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A Weekend Guide To Newport And Boston

Written by Eva - January 13 at 8:58 AM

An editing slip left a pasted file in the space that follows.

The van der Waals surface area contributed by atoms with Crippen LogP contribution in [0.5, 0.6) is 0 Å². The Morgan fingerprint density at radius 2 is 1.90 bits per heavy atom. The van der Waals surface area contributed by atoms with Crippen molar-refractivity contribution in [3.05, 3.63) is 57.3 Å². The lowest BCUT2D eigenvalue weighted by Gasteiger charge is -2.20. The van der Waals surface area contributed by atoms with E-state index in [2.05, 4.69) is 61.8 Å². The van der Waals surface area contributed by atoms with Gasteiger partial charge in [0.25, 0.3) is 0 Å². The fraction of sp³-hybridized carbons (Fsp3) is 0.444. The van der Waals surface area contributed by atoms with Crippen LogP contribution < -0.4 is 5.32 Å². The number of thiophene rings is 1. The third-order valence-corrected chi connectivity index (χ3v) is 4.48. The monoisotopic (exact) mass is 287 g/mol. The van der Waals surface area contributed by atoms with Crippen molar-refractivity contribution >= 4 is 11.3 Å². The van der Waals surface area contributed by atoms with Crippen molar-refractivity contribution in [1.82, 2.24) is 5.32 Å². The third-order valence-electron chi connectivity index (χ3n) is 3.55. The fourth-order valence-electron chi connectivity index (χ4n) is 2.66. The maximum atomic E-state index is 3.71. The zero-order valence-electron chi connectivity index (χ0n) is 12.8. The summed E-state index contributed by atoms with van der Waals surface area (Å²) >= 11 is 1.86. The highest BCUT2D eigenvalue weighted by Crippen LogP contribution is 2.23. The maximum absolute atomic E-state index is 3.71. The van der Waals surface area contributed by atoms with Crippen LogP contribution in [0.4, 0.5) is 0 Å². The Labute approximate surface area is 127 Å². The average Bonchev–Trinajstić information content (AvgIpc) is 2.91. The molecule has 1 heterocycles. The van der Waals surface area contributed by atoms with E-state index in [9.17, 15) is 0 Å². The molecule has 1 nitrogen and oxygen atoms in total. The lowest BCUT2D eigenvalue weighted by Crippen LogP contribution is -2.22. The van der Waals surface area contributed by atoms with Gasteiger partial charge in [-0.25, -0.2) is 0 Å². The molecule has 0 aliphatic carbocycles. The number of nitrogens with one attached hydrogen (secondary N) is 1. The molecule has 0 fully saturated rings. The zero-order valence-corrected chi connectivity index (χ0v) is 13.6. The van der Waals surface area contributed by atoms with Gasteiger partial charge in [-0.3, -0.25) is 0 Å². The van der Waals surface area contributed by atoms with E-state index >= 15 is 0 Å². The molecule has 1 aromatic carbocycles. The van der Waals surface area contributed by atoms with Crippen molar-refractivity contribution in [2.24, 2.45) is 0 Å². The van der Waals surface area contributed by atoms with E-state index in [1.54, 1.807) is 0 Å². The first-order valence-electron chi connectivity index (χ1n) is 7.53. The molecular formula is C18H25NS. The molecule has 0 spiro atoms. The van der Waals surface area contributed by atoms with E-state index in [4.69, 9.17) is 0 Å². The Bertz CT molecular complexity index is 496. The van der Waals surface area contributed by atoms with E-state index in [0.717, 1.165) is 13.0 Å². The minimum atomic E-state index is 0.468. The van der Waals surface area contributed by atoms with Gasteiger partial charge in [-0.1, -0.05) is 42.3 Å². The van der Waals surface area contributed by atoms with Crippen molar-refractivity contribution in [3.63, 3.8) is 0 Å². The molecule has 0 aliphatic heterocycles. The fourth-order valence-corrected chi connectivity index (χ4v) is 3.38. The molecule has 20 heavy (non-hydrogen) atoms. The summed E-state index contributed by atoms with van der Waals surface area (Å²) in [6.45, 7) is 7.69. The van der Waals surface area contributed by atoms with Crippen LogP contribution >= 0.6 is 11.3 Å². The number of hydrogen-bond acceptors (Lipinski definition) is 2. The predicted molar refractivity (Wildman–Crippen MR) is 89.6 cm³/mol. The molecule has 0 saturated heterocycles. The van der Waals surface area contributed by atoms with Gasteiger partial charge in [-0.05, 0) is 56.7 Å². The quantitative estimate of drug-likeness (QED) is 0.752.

For this weekend getaway you’ll actually get to enjoy 2 cities that are just over an hour away from each other - Newport, Rhode Island and Boston, Massachusetts. You can do them in either order, whichever way you prefer. When you stop in Newport, there are a few must-do’s. First there’s the Cliff Walk. It is a 3.5 mile National Recreation Trail along the coast and it is broken up into these 5 segments: Memorial Blvd to Forty Steps Forty Steps to Ruggles Ave Ruggles Ave to Belmont Beach Belmont Beach to Ledge Rd Ledge Rd to Bellevue Ave Another way to see the shoreline and some historic sites in Newport is the 10 mile Ocean Drive. Some of the highlights along the way include: New York Yacht Club Fort Adams State Park Sail Newport Hammersmith Farm (Jackie Kennedy’s childhood home) Castle Hill Lighthouse Brenton Point State Park This drive is also broken up into segments: Brenton Cove Shore East Passage of Narragansett Bay Ocean Drive Bellevue Ave Once you make it to Bellevue Ave, whether it’s by Cliff Walk or Ocean Drive, you’ll want to check out the historic Newport Mansions. The Preservation Society of Newport County has preserved 11 historic mansions in the area dating as far back as Colonial times. The houses are all within walking distance of each other, but you can also take the trolley to each one. There is free parking in the area too. These are the 11 mansions: The Breakers Chateau-sur-Mer Chepstow The Elms Green Animals Topiary Garden Hunter House Isaac Bell House Kingscote Marble House Rosecliff Rough Point (not part of The Preservation Society of Newport County) With just a short amount of time to spend in Boston on this weekend getaway, I recommend making 2 things your priority - The Freedom Trail and historic Boston foods. The Freedom Trail connects most of Boston’s most iconic historic sites and landmarks. These are the highlights: Boston Common (America’s oldest public park) Massachusetts State House Park Street Church Granary Burying Ground (gravesites of Ben Franklin’s parents, The Infant’s Tomb - where hundreds of children have been buried, John Hancock, Paul Revere, James Otis, Samuel Adams, Boston Massacre victims, Robert Treat Paine) King’s Chapel & Burying Grounds (Boston’s First Anglican Church) Boston Latin School Site/Benjamin Franklin Statue (oldest public school in America) Old Corner Bookstore (downtown Boston’s oldest commercial building - where famous American literature was published including - Walden, The Scarlet Letter, Midnight Ride of Paul Revere, Battle Hymn of the Republic Old South Meeting House (where the Boston Tea Party began) Old State House (oldest surviving public building in Boston) Boston Massacre Site Faneuil Hall (home of free speech where America’s first Town Meeting was held) Paul Revere House Old North Church (famous for Paul Revere’s midnight ride) Copp’s Hill Burying Ground USS Constitution (oldest commissioned warship afloat) Bunker Hill Monument While working your way through the Freedom Trail you will definitely get hungry. Boston has some pretty famous foods that all either originated in Boston or were made famous in Boston and you’ll want to try them all including: Boston Baked Beans, Boston Cream Pie, Cannolis, Clam Chowder, Lobster Mac N Cheese, Lobster Rolls, and Clam Bakes. There’s a few historic taverns and restaurants you’ll want to check out while you’re in town too. The Green Dragon Tavern was frequented by Paul Revere and John Hancock and was supposedly the place where the plans to invade Lexington and Concord were overheard, which made Paul Revere’s midnight ride happen. In the Charlestown area is Warren Tavern which is the oldest tavern in Massachusetts and it is where George Washington and Paul Revere both visited. Lastly, Union Oyster House is the oldest restaurant in Boston and the oldest restaurant in continuous service in the US. Hopefully the history and food lover in you enjoys this weekend getaway to these iconic East Coast destinations! A Weekend Guide To Washington DC and Philadelphia These two cities you could spend weeks exploring if you really wanted to, but if you live within several hours you can explore them on weekend getaways when you have the urge to get out and travel for a bit. The main sites you want to see in DC are part of or near the National Mall. This area consists of landmarks, national museums, and memorials. First let’s talk about the landmarks. When you go to DC there are some places you just have to visit including the White House, US Capitol, Library of Congress, Supreme Court, Ford’s Theatre, National Cathedral, and the Old Post Office. For the museums, there’s basically a museum for everything, most of which are part of the Smithsonian Institute. The ones you definitely want to go to are the Air and Space Museum, Natural History Museum, American History Museum, The Castle, Holocaust Museum, Newseum, and the International Spy Museum. For the memorials, a lot of these would also be considered landmarks, but I decided to make them into their own category. There’s the Lincoln Memorial, Korean War Memorial, Martin Luther King Jr Memorial, World War II Memorial, Thomas Jefferson Memorial, Washington Monument, and Arlington National Cemetery where the Tomb of the Unknown Soldier resides and where you can see the Changing of the Guards Ceremony. Visiting in the Springtime is great because of the blooming Cherry Blossom trees and the Winter can be a little rough with the icy walkways, but it is still a good time to see everything. There are even more landmarks and museums that were not mentioned, so depending on the kind of time you have, feel free to explore the others! Once you make your way to Philadelphia, which is only a couple of hours away, there are plenty more historic sites to check out. Even better though, Philadelphia is a great foodie city, home to some pretty famous dishes. The first thing you’ll want to do in Philadelphia is visit Independence Hall and the Liberty Bell. If American history interests you, you’ll also want to visit the Museum of the American Revolution, National Constitution Center, Betsy Ross House, and the Benjamin Franklin Museum and his grave site, and the United States Mint. Some other places worth checking out in Philadelphia include One Liberty Observation Deck, Please Touch Museum, Philadelphia Zoo, and Elfreth’s Alley. Once you’re ready for food, the 2 main foods you want to try are the Philly Cheesesteak and a Hoagie. To try the original Philly Cheesesteak, visit Pat’s King of Steaks where the first Cheesesteak Sandwich was created in 1930. It’s open 24/7! If you’re from one of the states that has one, you know that people who have Wawa are obsessed! So also stop by a Wawa at some point in time if you’ve never been or if you have been, but just don’t have one near where you live. You can get your Hoagie at Wawa or any of the dozens of other locations that claim to have the best hoagies. Why not try a few and find your favorite! This should be enough to keep you occupied on several weekend getaways to Philadelphia and DC. Enjoy! :)